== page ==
Do not let the Miami Heat’s victory over the Boston Celtics be fool’s gold. It was a struggle of a win against a weak, undermanned team with a hardly healed Rajon Rondo. Yet the champs still blew an early 18-point lead and went down by two before going up seven at the night’s final buzzer.
It was another case of the Heat being out-hustled by an underdog because they couldn’t keep up their energy while battling makeshift forwards and centers. That’s clearly the type of play that people consider uninspired and the type of play that LeBron James tried to explain pregame without completely tossing Dwyane Wade’s faulty knees under the bus as he told ESPN:
“I can say from a rhythm standpoint, it’s kind of hurt us. And we’re a team that’s built on rhythm, built on chemistry, and we’ve had so many lineup changes, so many different guys in and out with injuries that it’s kind of hurt our performance.”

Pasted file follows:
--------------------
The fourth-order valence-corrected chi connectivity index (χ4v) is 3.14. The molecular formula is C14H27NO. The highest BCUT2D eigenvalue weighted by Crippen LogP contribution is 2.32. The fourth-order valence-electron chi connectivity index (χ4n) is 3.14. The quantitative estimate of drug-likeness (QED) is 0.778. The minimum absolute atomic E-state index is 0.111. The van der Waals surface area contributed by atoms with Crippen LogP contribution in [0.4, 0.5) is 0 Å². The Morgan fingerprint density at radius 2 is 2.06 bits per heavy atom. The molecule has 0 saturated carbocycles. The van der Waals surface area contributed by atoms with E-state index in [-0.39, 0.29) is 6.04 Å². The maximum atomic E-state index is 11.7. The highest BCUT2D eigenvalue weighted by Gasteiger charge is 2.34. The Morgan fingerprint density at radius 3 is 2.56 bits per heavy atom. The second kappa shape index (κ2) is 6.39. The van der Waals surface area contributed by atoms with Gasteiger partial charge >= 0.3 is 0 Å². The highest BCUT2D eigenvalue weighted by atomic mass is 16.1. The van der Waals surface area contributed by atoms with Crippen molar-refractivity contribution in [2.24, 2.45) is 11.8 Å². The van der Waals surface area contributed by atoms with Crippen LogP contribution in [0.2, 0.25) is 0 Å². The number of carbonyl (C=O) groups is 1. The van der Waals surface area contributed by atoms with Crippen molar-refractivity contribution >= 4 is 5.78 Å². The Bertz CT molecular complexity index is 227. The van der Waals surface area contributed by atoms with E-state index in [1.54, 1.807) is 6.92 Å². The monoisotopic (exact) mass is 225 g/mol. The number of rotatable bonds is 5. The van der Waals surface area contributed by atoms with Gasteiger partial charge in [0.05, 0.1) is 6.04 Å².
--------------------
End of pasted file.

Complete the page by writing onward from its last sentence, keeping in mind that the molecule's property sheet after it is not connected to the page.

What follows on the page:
The truth is saving Wade is hurting the Heat in more ways than just the standings. It’s burning out James, who has referenced being tired and appreciative just to get a blow on the bench for a few minutes — although he hates coming off the court.
But at some point coach Erik Spoelstra needs to revise his LeBron maintenance plan because pushing him to exhaustion while the club babies his aging No. 2 isn’t really the greatest endorsement for coming back to Miami after his impending free agency — unless an NBA title is the outcome.